TEACHER REFERENCE

Hypothesis: Predict what might happen to an oceanic food web if phytoplankton abundance were drastically reduced. Students’ predictions (on data sheet) should look something like this:

4 Edited by: Beth E. Simmons © 2009 (Revised 2011) Education & Outreach Coordinator CCE Long Term Ecological Research (LTER) Disclaimer: May be reproduced for educational purposes; cite appropriately

TEACHER REFERENCE

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Edited by: Beth E. Simmons © 2009 (Revised 2011) Education & Outreach Coordinator CCE Long Term Ecological Research (LTER) Disclaimer: May be reproduced for educational purposes; cite appropriately

TEACHER REFERENCE

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Edited by: Beth E. Simmons © 2009 (Revised 2011) Education & Outreach Coordinator CCE Long Term Ecological Research (LTER) Disclaimer: May be reproduced for educational purposes; cite appropriately

TEACHER REFERENCE

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Edited by: Beth E. Simmons © 2009 (Revised 2011) Education & Outreach Coordinator CCE Long Term Ecological Research (LTER) Disclaimer: May be reproduced for educational purposes; cite appropriately

TEACHER REFERENCE

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Edited by: Beth E. Simmons © 2009 (Revised 2011) Education & Outreach Coordinator CCE Long Term Ecological Research (LTER) Disclaimer: May be reproduced for educational purposes; cite appropriately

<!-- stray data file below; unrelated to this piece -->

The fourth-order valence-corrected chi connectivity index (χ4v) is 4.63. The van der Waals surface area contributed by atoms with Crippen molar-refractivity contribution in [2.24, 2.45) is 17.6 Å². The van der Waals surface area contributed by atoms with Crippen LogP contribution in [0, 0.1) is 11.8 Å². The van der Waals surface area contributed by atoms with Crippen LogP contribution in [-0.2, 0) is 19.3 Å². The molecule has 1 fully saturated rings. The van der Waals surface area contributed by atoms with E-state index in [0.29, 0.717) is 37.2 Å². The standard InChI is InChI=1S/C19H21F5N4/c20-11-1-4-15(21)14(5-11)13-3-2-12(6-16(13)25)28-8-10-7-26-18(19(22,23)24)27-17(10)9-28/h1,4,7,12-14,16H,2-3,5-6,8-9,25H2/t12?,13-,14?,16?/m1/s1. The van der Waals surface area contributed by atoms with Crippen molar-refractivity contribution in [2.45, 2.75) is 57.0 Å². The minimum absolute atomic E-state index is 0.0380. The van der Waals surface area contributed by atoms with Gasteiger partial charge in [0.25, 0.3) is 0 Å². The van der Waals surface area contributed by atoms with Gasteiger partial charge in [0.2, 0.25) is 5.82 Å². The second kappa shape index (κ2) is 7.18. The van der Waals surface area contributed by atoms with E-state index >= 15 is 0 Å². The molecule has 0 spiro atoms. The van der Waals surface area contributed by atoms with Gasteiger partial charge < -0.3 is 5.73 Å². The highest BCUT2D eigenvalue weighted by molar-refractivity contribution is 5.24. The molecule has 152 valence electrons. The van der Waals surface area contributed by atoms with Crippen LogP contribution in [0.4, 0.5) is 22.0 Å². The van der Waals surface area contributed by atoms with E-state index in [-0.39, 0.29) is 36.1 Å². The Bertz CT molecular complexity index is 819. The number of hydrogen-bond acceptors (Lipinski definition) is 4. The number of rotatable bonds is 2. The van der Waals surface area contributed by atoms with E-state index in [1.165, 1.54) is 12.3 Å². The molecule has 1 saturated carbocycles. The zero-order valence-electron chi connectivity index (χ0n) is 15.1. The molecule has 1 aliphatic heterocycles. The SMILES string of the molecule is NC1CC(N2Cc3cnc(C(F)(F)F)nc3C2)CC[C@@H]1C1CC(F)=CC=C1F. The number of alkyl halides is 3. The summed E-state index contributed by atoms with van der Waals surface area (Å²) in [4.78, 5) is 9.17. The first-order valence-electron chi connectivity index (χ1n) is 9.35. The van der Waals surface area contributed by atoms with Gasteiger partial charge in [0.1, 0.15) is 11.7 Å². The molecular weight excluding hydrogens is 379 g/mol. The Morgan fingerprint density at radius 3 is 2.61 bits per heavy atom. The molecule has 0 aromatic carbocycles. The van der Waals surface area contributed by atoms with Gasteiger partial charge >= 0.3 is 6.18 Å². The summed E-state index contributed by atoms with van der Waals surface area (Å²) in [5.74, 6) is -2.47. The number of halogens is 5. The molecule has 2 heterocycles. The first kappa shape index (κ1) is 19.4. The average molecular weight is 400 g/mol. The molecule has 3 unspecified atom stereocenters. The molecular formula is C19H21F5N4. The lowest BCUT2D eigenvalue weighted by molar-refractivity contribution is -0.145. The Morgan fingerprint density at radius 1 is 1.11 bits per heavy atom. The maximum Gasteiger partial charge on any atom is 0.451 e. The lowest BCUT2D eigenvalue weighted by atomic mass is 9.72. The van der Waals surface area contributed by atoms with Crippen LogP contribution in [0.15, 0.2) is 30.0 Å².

TEACHER REFERENCE

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Edited by: Beth E. Simmons © 2009 (Revised 2011) Education & Outreach Coordinator CCE Long Term Ecological Research (LTER) Disclaimer: May be reproduced for educational purposes; cite appropriately

TEACHER REFERENCE

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Edited by: Beth E. Simmons © 2009 (Revised 2011) Education & Outreach Coordinator CCE Long Term Ecological Research (LTER) Disclaimer: May be reproduced for educational purposes; cite appropriately

TEACHER REFERENCE

LESSON ONE

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Edited by: Beth E. Simmons © 2009 (Revised 2011) Education & Outreach Coordinator CCE Long Term Ecological Research (LTER) Disclaimer: May be reproduced for educational purposes; cite appropriately

TEACHER REFERENCE

LESSON ONE

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Edited by: Beth E. Simmons © 2009 (Revised 2011) Education & Outreach Coordinator CCE Long Term Ecological Research (LTER) Disclaimer: May be reproduced for educational purposes; cite appropriately